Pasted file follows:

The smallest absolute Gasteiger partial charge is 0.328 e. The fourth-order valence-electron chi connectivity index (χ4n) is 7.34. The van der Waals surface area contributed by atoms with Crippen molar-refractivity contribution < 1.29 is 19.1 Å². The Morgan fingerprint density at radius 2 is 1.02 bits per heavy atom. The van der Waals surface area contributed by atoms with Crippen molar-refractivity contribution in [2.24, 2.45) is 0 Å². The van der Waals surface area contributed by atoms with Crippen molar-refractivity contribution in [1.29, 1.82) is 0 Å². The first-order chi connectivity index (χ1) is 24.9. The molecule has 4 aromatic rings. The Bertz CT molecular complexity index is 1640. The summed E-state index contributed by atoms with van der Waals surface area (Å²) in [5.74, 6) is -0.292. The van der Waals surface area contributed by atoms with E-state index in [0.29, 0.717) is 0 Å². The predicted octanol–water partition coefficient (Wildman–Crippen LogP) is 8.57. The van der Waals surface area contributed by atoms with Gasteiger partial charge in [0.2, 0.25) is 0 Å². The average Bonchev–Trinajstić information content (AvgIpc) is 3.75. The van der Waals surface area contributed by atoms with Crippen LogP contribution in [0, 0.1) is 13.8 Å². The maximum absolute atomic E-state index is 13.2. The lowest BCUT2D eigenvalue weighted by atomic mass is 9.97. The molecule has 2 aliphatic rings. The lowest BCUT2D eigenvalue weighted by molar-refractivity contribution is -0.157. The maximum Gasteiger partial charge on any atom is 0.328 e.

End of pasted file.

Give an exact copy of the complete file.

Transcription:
The smallest absolute Gasteiger partial charge is 0.328 e. The fourth-order valence-electron chi connectivity index (χ4n) is 7.34. The van der Waals surface area contributed by atoms with Crippen molar-refractivity contribution < 1.29 is 19.1 Å². The Morgan fingerprint density at radius 2 is 1.02 bits per heavy atom. The van der Waals surface area contributed by atoms with Crippen molar-refractivity contribution in [2.24, 2.45) is 0 Å². The van der Waals surface area contributed by atoms with Crippen molar-refractivity contribution in [1.29, 1.82) is 0 Å². The first-order chi connectivity index (χ1) is 24.9. The molecule has 4 aromatic rings. The Bertz CT molecular complexity index is 1640. The summed E-state index contributed by atoms with van der Waals surface area (Å²) in [5.74, 6) is -0.292. The van der Waals surface area contributed by atoms with E-state index in [0.29, 0.717) is 0 Å². The predicted octanol–water partition coefficient (Wildman–Crippen LogP) is 8.57. The van der Waals surface area contributed by atoms with Gasteiger partial charge in [0.2, 0.25) is 0 Å². The average Bonchev–Trinajstić information content (AvgIpc) is 3.75. The van der Waals surface area contributed by atoms with Crippen LogP contribution in [0, 0.1) is 13.8 Å². The maximum absolute atomic E-state index is 13.2. The lowest BCUT2D eigenvalue weighted by atomic mass is 9.97. The molecule has 2 aliphatic rings. The lowest BCUT2D eigenvalue weighted by molar-refractivity contribution is -0.157. The maximum Gasteiger partial charge on any atom is 0.328 e.